Dazzling opening for Asian Games
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Dazzling opening for Asian Games

Crowd roars as Xi Jinping officially kicks off sporting spectacle that has arrived a year late

A digital torchbearer prepares to light the cauldron at the Hangzhou Olympic Sports Center Stadium during the opening ceremony for the Asian Games. (Photo: Reuters)
A digital torchbearer prepares to light the cauldron at the Hangzhou Olympic Sports Center Stadium during the opening ceremony for the Asian Games. (Photo: Reuters)

HANGZHOU, China - Chinese President Xi Jinping opened the Covid-delayed 19th Asian Games on Saturday in the Eastern city of Hangzhou during a shiny and at times raucous opening ceremony on Saturday.

Spectators in the city’s 80,000-capacity stadium let out a huge roar as Xi was introduced and walked in to sit with visiting dignitaries including International Olympic Committee President Thomas Bach and Syrian President Bashar al-Assad.

The Games, delayed by a year due to China’s measures to combat the pandemic, will be the country’s biggest sporting event in over a decade by several measurements, with around 12,000 athletes from 45 nations competing in 40 sports.

After the Chinese flag was brought out, the first team out was Afghanistan, whose female athletes, based abroad due to sport for women being banned by the Taliban, walked together with their male counterparts. Their flagbearers carried the tricolour flag for Afghanistan which is used by international resistance movements and shunned by the Taliban.

Several teams including Chinese Taipei — the name by which Taiwan is known at all international sporting events so as not to annoy China — were vocally welcomed by the spectators, but none more than the home team, whose athletes are expected to dominate the medals table once again.

They also mark a stark contrast to the cheerless Beijing 2022 Winter Olympics which took place under China’s strict zero Covid conditions.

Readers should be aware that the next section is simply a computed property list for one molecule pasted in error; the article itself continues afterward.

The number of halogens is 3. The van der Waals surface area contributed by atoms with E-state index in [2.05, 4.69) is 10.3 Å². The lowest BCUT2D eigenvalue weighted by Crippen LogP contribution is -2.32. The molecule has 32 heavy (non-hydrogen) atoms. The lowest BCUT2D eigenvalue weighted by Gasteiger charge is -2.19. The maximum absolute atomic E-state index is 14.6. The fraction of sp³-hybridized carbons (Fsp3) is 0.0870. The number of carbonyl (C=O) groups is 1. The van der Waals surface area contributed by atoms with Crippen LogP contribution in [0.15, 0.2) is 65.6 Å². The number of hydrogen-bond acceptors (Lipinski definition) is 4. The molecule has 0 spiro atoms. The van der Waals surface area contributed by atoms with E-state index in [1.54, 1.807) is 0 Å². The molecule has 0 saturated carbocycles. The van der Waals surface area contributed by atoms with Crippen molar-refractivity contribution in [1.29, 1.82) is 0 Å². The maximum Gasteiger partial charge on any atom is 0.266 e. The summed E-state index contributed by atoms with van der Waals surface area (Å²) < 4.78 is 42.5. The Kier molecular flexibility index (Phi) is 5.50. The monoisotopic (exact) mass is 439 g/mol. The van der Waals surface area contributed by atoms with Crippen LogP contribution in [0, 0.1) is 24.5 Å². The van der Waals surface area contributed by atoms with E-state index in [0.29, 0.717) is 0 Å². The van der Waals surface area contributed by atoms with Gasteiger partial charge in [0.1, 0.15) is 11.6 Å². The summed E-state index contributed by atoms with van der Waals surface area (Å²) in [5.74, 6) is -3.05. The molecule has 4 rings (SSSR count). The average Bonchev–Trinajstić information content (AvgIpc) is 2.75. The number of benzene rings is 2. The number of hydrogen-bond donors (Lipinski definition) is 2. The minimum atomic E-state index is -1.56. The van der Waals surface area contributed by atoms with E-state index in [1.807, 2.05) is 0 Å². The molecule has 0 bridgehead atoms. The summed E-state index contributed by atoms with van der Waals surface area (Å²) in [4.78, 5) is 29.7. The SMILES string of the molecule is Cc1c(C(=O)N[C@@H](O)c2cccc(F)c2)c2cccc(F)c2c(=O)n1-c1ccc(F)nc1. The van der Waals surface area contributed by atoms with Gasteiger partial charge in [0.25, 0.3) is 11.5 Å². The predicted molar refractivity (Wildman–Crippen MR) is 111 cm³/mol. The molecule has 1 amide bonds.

“I feel excited, particularly as a Hangzhou local,” said a man surnamed Zhao on his way into the stadium. “It’s a great chance to show the world how nice our city is. … It was also delayed by a year. But that gave us a chance to prepare even better.”

Security 'overdone'?

Roads in a sizeable “traffic control area” around the city’s Olympic stadium were blocked off, at least one metro station was shut and other Games centres were closed and deliveries were disrupted on Saturday.

Some locals felt the security measures, always tight when Xi makes a visit, were overdone.

“I think it shows they’re too nervous, right?”, said 45-year-old Hangzhou resident Li Jian. “I think we should be a little more confident.”

One local social media user was told due to safety rules surrounding the Games a pencil sharpener they had ordered could not be delivered.

“How dangerous is the sharpener?” the user wrote. “Will I be able to use it to kill foreign country leaders?”

Organisers have not disclosed spending on the Games, though the Hangzhou government has said it spent more than 200 billion yuan ($30 billion) in the five years through 2020 on transport infrastructure, stadiums, accommodation and other facilities.

Organisers hoped the high-tech opening ceremony on Saturday will help drum up excitement for the Games. Interest at home has been muted as the economy sputters and some question the cost of hosting the mega-event.

Dozens of smiling volunteers greeted arriving journalists in Hangzhou this week, with some expressing relief that the event was finally getting started. (Story continues below)

A pair of acrobats entertain the crowd of 80,000 at the Hangzhou Olympic Sports Center Stadium. (Photo: Reuters)

Tensions in the background

The official slogan of the event, “Heart to Heart, @Future”, represents the goal of uniting the people and countries of Asia through these games, officials have said, but geopolitical tensions and rivalries threatened to overshadow that effort this week.

Xi called on the West to lift sanctions on Syria and offered Beijing’s help in rebuilding the war-shattered country on Friday during rare talks with the long-ostracised Syrian leader Bashar al-Assad.

Also on Friday, India protested over a visa issue that affected three of its athletes at the games, leading India’s sports minister Anurag Thakur to cancel his trip.

Japan’s top government spokesperson said on Tuesday that Tokyo would do its utmost to ensure the safety of Japanese nationals in China as the release of treated radioactive water from the Fukushima nuclear power plant into the sea has chilled ties.

“We should promote peace through sports, adhere to the principle of goodwill towards neighbours and mutual benefit  and … resist the cold war mentality and confrontation between camps,” Xi told dignitaries including Bach and Assad at a banquet before the ceremony on Saturday, the state news agency Xinhua reported.

Members of the Thailand delegation march into the Hangzhou Olympic Sports Center Stadium. (Photo: AFP)

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